The war in Ukraine has tended to increase uncertainty regarding inflation and growth prospects. When and with what consequences this war will end is pure speculation, but capital markets are expected to build a certain immunity to the headline risks in the coming weeks. The medium- to long-term consequences, on the other hand, could be significant. It is possible that we are at the beginning of a new bloc formation or a new Cold War. This would put a significant damper on globalization and further fuel higher structural inflation. 

The Dow index recovered from an over 200-point drop to cross over into positive territory on Thursday, while the S&P 500 and Nasdaq outperformed by adding 0.7% and 1.4%, respectively, as better-than-expected corporate earnings offset recession fears. The European Central Bank surprised markets with a larger-than-expected rate hike, its first in 11 years by 0.5 pp, more than market forecasts of a 0.25 pp rate hike. US stock futures dropped in Asian trade on Friday as investors digested more corporate earnings reports, with disappointing results from Snap hurting sentiment and sending social media shares down. Nasdaq 100 futures fell 0.7%, while Dow and S&P 500 futures lost 0.2% and 0.4%, respectively. Nasdaq is on track to gain more than 5% this week, while the Dow and S&P 500 are up 2.4% and 3.5%, respectively, so far this week.  


  • China’s largest policy bank (CDB) said on Friday that it had disbursed 181.5 billion yuan ($27 billion) in loans for urban development projects in the first half of the year, and pledged to maintain an accelerated pace of lending to fund infrastructure. 
  • The Nikkei 225 Index rose 0.3% to around 27,900 while the broader Topix Index edged up 0.1% to 1,952 on Friday, with both benchmarks set to book their biggest weekly gains since March, helped by a boost from Wall Street and as the Bank of Japan remained an outlier by retaining its easy monetary policy.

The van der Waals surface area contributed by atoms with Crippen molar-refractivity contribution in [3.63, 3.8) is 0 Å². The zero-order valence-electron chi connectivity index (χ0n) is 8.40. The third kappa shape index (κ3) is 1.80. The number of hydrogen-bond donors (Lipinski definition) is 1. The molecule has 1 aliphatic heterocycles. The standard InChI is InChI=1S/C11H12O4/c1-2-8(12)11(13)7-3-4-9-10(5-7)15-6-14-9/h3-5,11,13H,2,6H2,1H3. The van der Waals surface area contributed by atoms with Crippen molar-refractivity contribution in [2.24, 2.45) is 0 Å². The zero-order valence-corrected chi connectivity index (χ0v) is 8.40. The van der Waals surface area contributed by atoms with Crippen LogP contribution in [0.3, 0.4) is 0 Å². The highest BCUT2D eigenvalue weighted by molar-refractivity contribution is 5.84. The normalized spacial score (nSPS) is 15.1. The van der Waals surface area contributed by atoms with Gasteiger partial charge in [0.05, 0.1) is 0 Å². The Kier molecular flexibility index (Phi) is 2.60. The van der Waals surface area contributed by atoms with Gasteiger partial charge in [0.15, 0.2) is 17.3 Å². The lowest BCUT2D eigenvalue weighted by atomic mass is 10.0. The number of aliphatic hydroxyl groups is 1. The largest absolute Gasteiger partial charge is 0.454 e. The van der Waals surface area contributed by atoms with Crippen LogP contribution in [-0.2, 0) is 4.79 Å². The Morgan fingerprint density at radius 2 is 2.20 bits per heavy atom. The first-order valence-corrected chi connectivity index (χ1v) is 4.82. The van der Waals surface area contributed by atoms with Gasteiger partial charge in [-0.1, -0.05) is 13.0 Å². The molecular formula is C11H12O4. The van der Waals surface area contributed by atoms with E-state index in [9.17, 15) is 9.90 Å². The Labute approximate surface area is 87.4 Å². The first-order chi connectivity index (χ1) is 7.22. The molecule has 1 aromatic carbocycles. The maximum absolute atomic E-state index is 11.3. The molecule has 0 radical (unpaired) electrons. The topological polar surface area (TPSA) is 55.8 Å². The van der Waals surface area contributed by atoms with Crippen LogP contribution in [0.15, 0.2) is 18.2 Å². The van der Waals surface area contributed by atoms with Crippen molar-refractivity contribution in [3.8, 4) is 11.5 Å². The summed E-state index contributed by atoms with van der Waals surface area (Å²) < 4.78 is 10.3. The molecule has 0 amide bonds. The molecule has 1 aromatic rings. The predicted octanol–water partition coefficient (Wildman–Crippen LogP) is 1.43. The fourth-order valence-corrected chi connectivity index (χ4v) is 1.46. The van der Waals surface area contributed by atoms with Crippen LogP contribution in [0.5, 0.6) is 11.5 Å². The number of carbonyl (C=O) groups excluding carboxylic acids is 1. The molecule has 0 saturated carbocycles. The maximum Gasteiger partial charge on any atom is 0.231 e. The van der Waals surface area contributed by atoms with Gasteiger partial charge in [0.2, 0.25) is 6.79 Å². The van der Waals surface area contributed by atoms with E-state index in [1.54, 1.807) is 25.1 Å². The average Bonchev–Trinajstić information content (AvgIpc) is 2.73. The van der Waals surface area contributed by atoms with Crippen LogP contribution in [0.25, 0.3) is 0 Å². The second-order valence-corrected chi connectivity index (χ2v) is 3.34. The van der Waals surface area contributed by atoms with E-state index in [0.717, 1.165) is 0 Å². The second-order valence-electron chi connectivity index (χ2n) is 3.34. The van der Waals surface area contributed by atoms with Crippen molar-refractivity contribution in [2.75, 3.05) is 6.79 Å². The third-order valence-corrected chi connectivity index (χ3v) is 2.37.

• Brent crude futures rose above $105 per barrel. WTI crude futures rose above $97 per barrel on Friday after falling for two straight sessions, as traders navigated a volatile week marked by persistent supply-side issues, weakening US gasoline demand and mounting risk of a global economic slowdown. 
  • The GfK Consumer Confidence indicator in the United Kingdom held steady at -41 in July 2022, remaining at a record low as runaway inflation and economic uncertainties continued to dampen sentiment.   
  • Tesla rose nearly 10% following the electric-car maker’s positive earnings report on Wednesday, pushing other high-growth stocks into the green.  
  • Alcoa and CSX also reported results that beat Wall Street estimates.  
  • On the flip side, American Airlines dropped more than 7% after cutting back on growth plans, while United Airlines plunged roughly 10% after disappointing earnings results.  
  • Carnival’s stock fell by more than 10% following the cruise line’s announcement that it would sell an extra $1 billion worth of stock. 
  • On the US Futures technology side, Snap plummeted nearly 27% in extended trading after the social media firm missed the top and bottom lines in the second quarter and said it would substantially slow hiring. Other technology firms heavily reliant on online advertising sales followed suit, with losses from Alphabet (-2.8%), Meta Platforms (-4.7%), Twitter (-2.1%) and Pinterest (-6.4%). The news is set to break a hot streak on Wall Street, with the three major averages posting their third straight positive session on Thursday.